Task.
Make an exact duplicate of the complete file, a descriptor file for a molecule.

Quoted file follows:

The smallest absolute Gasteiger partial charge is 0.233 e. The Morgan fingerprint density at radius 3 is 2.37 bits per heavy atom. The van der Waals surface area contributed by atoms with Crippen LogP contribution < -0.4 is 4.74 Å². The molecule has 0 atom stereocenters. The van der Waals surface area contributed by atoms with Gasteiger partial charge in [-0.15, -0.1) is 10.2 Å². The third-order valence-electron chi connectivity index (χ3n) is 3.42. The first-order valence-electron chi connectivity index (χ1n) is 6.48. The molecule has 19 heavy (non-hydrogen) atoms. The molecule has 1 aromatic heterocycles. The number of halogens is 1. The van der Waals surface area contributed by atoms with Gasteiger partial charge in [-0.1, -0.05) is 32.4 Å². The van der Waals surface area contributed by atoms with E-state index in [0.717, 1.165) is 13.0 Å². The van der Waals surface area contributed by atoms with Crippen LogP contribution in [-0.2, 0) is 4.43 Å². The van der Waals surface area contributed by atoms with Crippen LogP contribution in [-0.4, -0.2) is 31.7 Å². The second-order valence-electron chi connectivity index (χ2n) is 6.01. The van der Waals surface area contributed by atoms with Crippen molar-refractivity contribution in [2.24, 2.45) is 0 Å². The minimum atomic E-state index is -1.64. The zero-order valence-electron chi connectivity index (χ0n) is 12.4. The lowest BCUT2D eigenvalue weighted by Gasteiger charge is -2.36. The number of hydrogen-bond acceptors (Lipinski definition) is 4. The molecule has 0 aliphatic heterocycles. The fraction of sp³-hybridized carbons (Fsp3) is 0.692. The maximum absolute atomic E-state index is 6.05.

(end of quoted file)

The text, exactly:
The smallest absolute Gasteiger partial charge is 0.233 e. The Morgan fingerprint density at radius 3 is 2.37 bits per heavy atom. The van der Waals surface area contributed by atoms with Crippen LogP contribution < -0.4 is 4.74 Å². The molecule has 0 atom stereocenters. The van der Waals surface area contributed by atoms with Gasteiger partial charge in [-0.15, -0.1) is 10.2 Å². The third-order valence-electron chi connectivity index (χ3n) is 3.42. The first-order valence-electron chi connectivity index (χ1n) is 6.48. The molecule has 19 heavy (non-hydrogen) atoms. The molecule has 1 aromatic heterocycles. The number of halogens is 1. The van der Waals surface area contributed by atoms with Gasteiger partial charge in [-0.1, -0.05) is 32.4 Å². The van der Waals surface area contributed by atoms with E-state index in [0.717, 1.165) is 13.0 Å². The van der Waals surface area contributed by atoms with Crippen LogP contribution in [-0.2, 0) is 4.43 Å². The van der Waals surface area contributed by atoms with Crippen LogP contribution in [-0.4, -0.2) is 31.7 Å². The second-order valence-electron chi connectivity index (χ2n) is 6.01. The van der Waals surface area contributed by atoms with Crippen molar-refractivity contribution in [2.24, 2.45) is 0 Å². The minimum atomic E-state index is -1.64. The zero-order valence-electron chi connectivity index (χ0n) is 12.4. The lowest BCUT2D eigenvalue weighted by Gasteiger charge is -2.36. The number of hydrogen-bond acceptors (Lipinski definition) is 4. The molecule has 0 aliphatic heterocycles. The fraction of sp³-hybridized carbons (Fsp3) is 0.692. The maximum absolute atomic E-state index is 6.05.